Save your work, if you can

[00:12:05] The second one. So relatable, y’all. I want you to think right now, of a project you recently worked on of creating content for marketing and how many different ways you named the file that you considered to be final, but then it wasn’t so then it became final two or final B, or finally, or whatever you wanted to call it.

[00:12:33] How many versions do you usually save, you know, before you get to the actual final and please share any memes you’ve seen of those where it’s like final.

[00:12:42] Finally two. Finally three. Final, final, final. No, really I’m serious. Final. . Finally fuck it final. I’ve seen those too, which I can relate with ’cause you’re just like, God, I’m tired of tooling with this. And even if you are not the one trying to make the changes or, you know, thinking it needs to be changed, maybe somebody reviewing it is making you change it over and over and over again, and you’re just like, iteration, iteration, iteration.

[00:13:06] And now then suddenly you have 12 files that were all final except now you got a real final one. And they’re like, what do you name it? Right? So that it’s cleared everybody. This is the final one, but that’s there’s that aspect of it. And that leads me to say too, still part of the second aspect of, of why Colt Canyons like marketing saving stuff.

[00:13:28] Most tools we have now do automatically save to the cloud. Thank goodness. I got really annoyed recently. I was editing a webpage that’s in an old version of WordPress and I’m dealing with it where there’s no sandbox and I’m trying to like, create some elements where I can, like, I, I need to create a preview of it so somebody can see it, but I don’t wanna publish those yet.

[00:13:53] So. In that old version of WordPress, I don’t have an option to save the updates, but without actually updating it. So I made a bunch of changes to this webpage. I added a bunch of elements, and then the site pooped out on me, like it lost all my changes. So three hours of work down the toilet. So frustrating. We’ve all been there. I think video is one of the worst things to work with, where it’s like, and that’s gone and you talk about all that effort gone into nothing. But we are also thankful when these tools we work with have . Evolved to where they do save, they save regularly and they save, like they have a, you know, if you’re, even if your app crashes, we recovered this usually they saved enough.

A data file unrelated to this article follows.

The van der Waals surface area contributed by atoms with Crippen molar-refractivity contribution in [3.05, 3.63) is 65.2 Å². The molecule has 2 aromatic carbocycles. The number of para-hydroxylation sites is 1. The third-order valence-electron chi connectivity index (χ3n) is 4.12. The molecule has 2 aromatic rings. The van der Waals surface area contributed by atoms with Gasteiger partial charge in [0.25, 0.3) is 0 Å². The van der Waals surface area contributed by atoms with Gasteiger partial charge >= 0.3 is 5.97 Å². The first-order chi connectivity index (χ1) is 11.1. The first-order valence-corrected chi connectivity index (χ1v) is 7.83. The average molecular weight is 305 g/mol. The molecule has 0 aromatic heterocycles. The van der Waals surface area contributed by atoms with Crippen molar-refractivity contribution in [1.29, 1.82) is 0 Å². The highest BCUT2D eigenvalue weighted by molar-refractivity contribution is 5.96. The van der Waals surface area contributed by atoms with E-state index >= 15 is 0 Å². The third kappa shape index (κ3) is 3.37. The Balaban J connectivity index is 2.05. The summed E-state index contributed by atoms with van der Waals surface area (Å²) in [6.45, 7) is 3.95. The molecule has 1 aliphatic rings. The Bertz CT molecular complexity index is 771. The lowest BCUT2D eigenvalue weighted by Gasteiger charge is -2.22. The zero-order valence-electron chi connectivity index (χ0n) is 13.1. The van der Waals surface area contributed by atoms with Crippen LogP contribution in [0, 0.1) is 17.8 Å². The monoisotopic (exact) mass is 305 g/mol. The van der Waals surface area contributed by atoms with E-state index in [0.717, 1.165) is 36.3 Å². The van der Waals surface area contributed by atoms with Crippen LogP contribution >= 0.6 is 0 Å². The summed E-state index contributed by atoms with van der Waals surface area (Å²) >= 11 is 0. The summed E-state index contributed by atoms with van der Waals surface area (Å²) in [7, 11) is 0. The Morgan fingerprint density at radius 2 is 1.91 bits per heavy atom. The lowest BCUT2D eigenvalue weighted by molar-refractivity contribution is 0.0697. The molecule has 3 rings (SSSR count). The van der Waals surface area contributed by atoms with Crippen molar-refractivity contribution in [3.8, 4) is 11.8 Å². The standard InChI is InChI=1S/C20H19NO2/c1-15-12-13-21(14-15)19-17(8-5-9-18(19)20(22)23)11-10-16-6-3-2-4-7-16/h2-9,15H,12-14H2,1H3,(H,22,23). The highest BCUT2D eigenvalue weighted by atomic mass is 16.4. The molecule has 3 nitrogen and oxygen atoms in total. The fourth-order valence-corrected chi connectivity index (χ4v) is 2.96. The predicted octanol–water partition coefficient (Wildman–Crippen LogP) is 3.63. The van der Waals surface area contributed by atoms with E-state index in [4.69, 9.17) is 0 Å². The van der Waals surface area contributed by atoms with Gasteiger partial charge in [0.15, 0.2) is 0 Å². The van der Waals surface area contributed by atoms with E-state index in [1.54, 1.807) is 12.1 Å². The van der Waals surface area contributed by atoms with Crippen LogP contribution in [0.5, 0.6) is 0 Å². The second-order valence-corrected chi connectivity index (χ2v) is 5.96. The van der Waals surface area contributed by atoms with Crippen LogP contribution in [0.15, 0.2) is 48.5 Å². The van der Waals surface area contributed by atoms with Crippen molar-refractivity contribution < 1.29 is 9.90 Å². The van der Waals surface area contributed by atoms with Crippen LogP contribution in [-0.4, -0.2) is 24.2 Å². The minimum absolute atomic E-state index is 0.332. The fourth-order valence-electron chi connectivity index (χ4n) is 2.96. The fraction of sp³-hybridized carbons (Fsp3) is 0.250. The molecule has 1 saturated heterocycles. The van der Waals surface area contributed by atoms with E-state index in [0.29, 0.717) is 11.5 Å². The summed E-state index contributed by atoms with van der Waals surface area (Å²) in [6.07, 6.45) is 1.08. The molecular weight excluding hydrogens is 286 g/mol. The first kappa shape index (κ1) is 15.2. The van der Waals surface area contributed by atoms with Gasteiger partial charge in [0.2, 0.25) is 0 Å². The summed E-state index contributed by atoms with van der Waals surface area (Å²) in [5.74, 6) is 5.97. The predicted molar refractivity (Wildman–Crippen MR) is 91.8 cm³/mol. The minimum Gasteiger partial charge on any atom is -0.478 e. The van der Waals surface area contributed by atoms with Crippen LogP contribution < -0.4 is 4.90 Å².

[00:14:40] But I tell ya, whatever you’re using, whether it’s Control S or open Apple S save, save, save, save, save. All the time. All the time. I’m just used to that. And I do that in video games too. If I’m able to save . I tend to create a bunch of saves, which again, col Canyon does not let you do that.

[00:14:58] FYI, you cannot save your progress. You either live or you die. That’s basically it. And then respawn and try the whole thing over again. So that’s part, that’s the second aspect that Colt Canyon really made me mindful about some really true aspects of marketing.

Marketing Isn’t Easy. Not One Bit.

[00:15:13] And the third one. How many of us are so sick of people telling us, like, or coming off, like what we do in marketing is easy.

[00:15:26] You know what I’m talking about? You’ve got like some, it’s a client or it’s an executive. Someone who’s senior to you doesn’t know how to do what you do because you make it look awesome and amazing and easy ’cause you’re so good at it. And they come in with like, well, you know, I don’t know if we really need all this effort.

[00:15:44] I mean, my fill in the blank family member does Facebook or does Instagram, and I’m sure they can do this just as well. Such bullshit. Oh my gosh. And you have to fix your face. If you’re on video with or in person with those people, you’re just like, okay. The daggers coming out of my eyes at you for saying something so naive and ignorant.